Part three of our software development methodologies series highlights the pros and cons of the Agile model. Last week, we talked about the details of the Waterfall approach. This method follows a strict process and has a clear set of parameters.

On the other hand, the Agile approach is a team-based method that is much more informal. This approach offers an alternative to the Waterfall method using a process that is organized into “sprints.” While there are set goals to be completed within each sprint, the timeline is much more flexible. Any uncompleted goals can simply be transferred to the next sprint.

The Agile approach is based on a set of four priorities; each priority is divided into a left side and a right side (the left side is the most important). These ideas are considered the Agile Manifesto:

Individuals and interactions over processes and tools
Working software over comprehensive documentation
Customer collaboration over contract negotiation
Responding to change over following a plan

Because this approach is pretty relaxed, every Agile-based development has a slightly changed version of the Manifesto.

Circular diagram to illustrate Agile method.

Pros of the Agile Approach

High Level of Customer Interaction

  • The laidback nature of the Agile method allows for constant revisions and change without consequences. With this approach, the client can watch the progress of the development along with the team members. The client also has the power to make revisions that satisfy their needs. Daily builds and constant checkups with the client ensure that team completes each step correctly.

Client Ownership and Closure

  • Since the client has the ability to make changes to the process, they feel a sense of ownership and control. This reassures the client that their project is going as planned and the end product will be exactly as they expect. This minimizes any client frustration.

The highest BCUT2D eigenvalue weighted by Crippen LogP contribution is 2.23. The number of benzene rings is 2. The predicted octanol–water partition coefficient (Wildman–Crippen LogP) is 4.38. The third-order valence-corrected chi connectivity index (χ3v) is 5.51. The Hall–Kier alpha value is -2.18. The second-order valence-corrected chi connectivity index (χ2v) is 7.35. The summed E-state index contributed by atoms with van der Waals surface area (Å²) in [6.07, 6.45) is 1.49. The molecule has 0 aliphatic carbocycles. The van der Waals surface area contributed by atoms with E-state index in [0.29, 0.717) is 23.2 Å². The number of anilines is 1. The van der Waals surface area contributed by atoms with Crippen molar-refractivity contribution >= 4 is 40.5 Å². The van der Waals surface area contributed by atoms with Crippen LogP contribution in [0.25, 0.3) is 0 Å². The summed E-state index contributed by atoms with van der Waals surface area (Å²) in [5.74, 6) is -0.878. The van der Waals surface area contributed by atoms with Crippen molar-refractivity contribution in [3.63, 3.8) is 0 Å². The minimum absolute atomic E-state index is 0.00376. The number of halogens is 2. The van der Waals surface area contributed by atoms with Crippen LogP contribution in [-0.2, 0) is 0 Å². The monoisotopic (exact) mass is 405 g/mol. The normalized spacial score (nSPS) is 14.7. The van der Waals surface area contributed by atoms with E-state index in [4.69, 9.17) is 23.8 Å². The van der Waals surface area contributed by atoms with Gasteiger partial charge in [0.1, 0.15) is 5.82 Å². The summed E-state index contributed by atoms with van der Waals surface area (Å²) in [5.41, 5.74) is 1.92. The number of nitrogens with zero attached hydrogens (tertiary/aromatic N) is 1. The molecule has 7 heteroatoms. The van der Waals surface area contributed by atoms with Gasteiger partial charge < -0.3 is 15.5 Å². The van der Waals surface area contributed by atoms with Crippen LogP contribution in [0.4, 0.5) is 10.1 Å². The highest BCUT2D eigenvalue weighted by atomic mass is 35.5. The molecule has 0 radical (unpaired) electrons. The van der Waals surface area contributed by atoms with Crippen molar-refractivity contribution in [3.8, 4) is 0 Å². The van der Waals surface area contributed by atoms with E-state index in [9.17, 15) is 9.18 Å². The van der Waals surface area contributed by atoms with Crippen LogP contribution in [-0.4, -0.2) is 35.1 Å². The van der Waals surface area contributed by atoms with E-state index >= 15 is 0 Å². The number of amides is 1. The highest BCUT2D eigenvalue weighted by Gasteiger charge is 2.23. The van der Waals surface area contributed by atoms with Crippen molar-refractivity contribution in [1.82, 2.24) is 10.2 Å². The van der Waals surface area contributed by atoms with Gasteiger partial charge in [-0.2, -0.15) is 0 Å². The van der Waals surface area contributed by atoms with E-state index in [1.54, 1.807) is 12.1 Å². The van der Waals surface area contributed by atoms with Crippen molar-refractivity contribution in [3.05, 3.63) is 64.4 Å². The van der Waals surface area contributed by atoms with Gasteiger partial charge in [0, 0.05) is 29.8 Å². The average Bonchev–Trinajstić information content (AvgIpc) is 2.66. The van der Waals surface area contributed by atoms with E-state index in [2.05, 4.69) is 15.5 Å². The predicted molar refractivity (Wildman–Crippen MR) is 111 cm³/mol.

Higher Quality

  • Sprints are manageable segments that make it easy to produce a high-quality product with more efficiency. Without the strict deadlines, the development team can relax and complete the job without being concerned about making a mistake and disturbing the timeline.

Reduced Risks

  • Because of the consistent check-ins and editing sessions with the client, less time is wasted if changes need to be made.


Cons of the Agile Approach

Effects of Flexibility

  • While the relaxed nature of the Agile method is highly beneficial for both the client and the development team, it can encourage negative behaviors like procrastination. Additionally, the priorities of the Agile Manifesto might become disconnected. The client may have power, but their wishes should always be the first priority in the Agile approach.

Lack of Predictability

  • Clients like to have a set game plan and timeline for their project. However, with the Agile approach, it’s important to be okay with uncertainty. This is necessary because it allows for adaptation to change easily.

Easy to Fall off Track

  • With the minimal planning that goes into the Agile methodology, it’s easy to lose sight of the end product. Assuming that the client will make many changes, there’s a lot of flexibility in the development process, but that can lead to misunderstood goals based on the revisions made throughout the project timeline.

The Agile approach offers a more flexible development process that nurtures independence and creativity. However, this requires a level of self-discipline from project managers and developers. The client can be more involved in the process, and collaboration won’t affect the timeline.

Sevaa Group fosters a close relationship with each of our clients. We keep you in the loop for every step of your project and tailor our solutions to your needs. Talk to us about working on your next project.

Free consultation to discover your best-fit solution.